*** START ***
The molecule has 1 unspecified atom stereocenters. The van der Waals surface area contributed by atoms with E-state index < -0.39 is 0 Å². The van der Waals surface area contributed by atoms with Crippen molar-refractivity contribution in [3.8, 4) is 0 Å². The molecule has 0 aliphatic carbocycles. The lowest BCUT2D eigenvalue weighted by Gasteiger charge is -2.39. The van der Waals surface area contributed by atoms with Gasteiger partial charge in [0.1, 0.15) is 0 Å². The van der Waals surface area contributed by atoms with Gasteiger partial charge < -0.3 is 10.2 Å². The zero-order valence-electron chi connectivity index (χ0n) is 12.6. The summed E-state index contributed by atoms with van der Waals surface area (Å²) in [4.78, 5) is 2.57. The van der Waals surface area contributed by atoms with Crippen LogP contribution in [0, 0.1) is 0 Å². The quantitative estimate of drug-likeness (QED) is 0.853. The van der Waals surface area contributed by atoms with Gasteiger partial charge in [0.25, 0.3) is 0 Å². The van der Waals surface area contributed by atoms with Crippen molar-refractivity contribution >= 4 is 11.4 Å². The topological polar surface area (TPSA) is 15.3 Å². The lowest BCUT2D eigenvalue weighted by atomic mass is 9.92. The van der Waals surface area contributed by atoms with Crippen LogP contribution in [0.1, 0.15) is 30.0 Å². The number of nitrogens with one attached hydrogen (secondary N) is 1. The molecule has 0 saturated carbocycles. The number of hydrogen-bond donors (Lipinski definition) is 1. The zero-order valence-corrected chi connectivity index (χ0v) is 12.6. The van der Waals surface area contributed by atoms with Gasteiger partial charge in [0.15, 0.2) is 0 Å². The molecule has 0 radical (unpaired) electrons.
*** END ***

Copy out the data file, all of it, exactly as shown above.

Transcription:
The molecule has 1 unspecified atom stereocenters. The van der Waals surface area contributed by atoms with E-state index < -0.39 is 0 Å². The van der Waals surface area contributed by atoms with Crippen molar-refractivity contribution in [3.8, 4) is 0 Å². The molecule has 0 aliphatic carbocycles. The lowest BCUT2D eigenvalue weighted by Gasteiger charge is -2.39. The van der Waals surface area contributed by atoms with Gasteiger partial charge in [0.1, 0.15) is 0 Å². The van der Waals surface area contributed by atoms with Gasteiger partial charge < -0.3 is 10.2 Å². The zero-order valence-electron chi connectivity index (χ0n) is 12.6. The summed E-state index contributed by atoms with van der Waals surface area (Å²) in [4.78, 5) is 2.57. The van der Waals surface area contributed by atoms with Crippen LogP contribution in [0, 0.1) is 0 Å². The quantitative estimate of drug-likeness (QED) is 0.853. The van der Waals surface area contributed by atoms with Gasteiger partial charge in [0.25, 0.3) is 0 Å². The van der Waals surface area contributed by atoms with Crippen molar-refractivity contribution >= 4 is 11.4 Å². The topological polar surface area (TPSA) is 15.3 Å². The lowest BCUT2D eigenvalue weighted by atomic mass is 9.92. The van der Waals surface area contributed by atoms with Crippen LogP contribution in [0.1, 0.15) is 30.0 Å². The number of nitrogens with one attached hydrogen (secondary N) is 1. The molecule has 0 saturated carbocycles. The number of hydrogen-bond donors (Lipinski definition) is 1. The zero-order valence-corrected chi connectivity index (χ0v) is 12.6. The van der Waals surface area contributed by atoms with Gasteiger partial charge in [0.15, 0.2) is 0 Å². The molecule has 0 radical (unpaired) electrons.